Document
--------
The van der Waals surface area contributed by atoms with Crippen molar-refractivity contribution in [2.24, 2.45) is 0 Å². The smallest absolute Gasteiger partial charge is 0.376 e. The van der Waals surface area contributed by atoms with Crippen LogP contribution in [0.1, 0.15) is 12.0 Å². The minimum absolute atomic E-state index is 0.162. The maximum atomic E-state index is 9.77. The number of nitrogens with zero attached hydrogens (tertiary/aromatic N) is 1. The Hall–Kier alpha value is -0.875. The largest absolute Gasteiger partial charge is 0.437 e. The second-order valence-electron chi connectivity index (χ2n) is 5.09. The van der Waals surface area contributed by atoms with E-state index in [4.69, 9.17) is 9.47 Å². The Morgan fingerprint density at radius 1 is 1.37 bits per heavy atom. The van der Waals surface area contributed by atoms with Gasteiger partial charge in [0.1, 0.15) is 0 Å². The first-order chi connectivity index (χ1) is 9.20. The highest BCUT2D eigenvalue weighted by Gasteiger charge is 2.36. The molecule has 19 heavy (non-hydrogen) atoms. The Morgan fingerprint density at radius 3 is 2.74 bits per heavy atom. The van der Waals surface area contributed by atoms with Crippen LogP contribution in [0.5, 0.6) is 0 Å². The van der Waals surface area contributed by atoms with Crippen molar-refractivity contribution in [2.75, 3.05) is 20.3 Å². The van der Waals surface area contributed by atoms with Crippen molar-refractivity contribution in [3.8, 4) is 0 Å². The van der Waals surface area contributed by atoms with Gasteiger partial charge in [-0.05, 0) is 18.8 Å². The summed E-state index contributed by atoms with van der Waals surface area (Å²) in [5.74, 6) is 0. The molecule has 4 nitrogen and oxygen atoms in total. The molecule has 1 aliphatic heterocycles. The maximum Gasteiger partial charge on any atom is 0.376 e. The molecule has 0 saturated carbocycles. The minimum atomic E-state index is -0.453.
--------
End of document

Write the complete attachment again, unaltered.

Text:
The van der Waals surface area contributed by atoms with Crippen molar-refractivity contribution in [2.24, 2.45) is 0 Å². The smallest absolute Gasteiger partial charge is 0.376 e. The van der Waals surface area contributed by atoms with Crippen LogP contribution in [0.1, 0.15) is 12.0 Å². The minimum absolute atomic E-state index is 0.162. The maximum atomic E-state index is 9.77. The number of nitrogens with zero attached hydrogens (tertiary/aromatic N) is 1. The Hall–Kier alpha value is -0.875. The largest absolute Gasteiger partial charge is 0.437 e. The second-order valence-electron chi connectivity index (χ2n) is 5.09. The van der Waals surface area contributed by atoms with E-state index in [4.69, 9.17) is 9.47 Å². The Morgan fingerprint density at radius 1 is 1.37 bits per heavy atom. The van der Waals surface area contributed by atoms with Gasteiger partial charge in [0.1, 0.15) is 0 Å². The first-order chi connectivity index (χ1) is 9.20. The highest BCUT2D eigenvalue weighted by Gasteiger charge is 2.36. The molecule has 19 heavy (non-hydrogen) atoms. The Morgan fingerprint density at radius 3 is 2.74 bits per heavy atom. The van der Waals surface area contributed by atoms with Crippen LogP contribution in [0.5, 0.6) is 0 Å². The van der Waals surface area contributed by atoms with Crippen molar-refractivity contribution in [2.75, 3.05) is 20.3 Å². The van der Waals surface area contributed by atoms with Crippen molar-refractivity contribution in [3.8, 4) is 0 Å². The van der Waals surface area contributed by atoms with Gasteiger partial charge in [-0.05, 0) is 18.8 Å². The summed E-state index contributed by atoms with van der Waals surface area (Å²) in [5.74, 6) is 0. The molecule has 4 nitrogen and oxygen atoms in total. The molecule has 1 aliphatic heterocycles. The maximum Gasteiger partial charge on any atom is 0.376 e. The molecule has 0 saturated carbocycles. The minimum atomic E-state index is -0.453.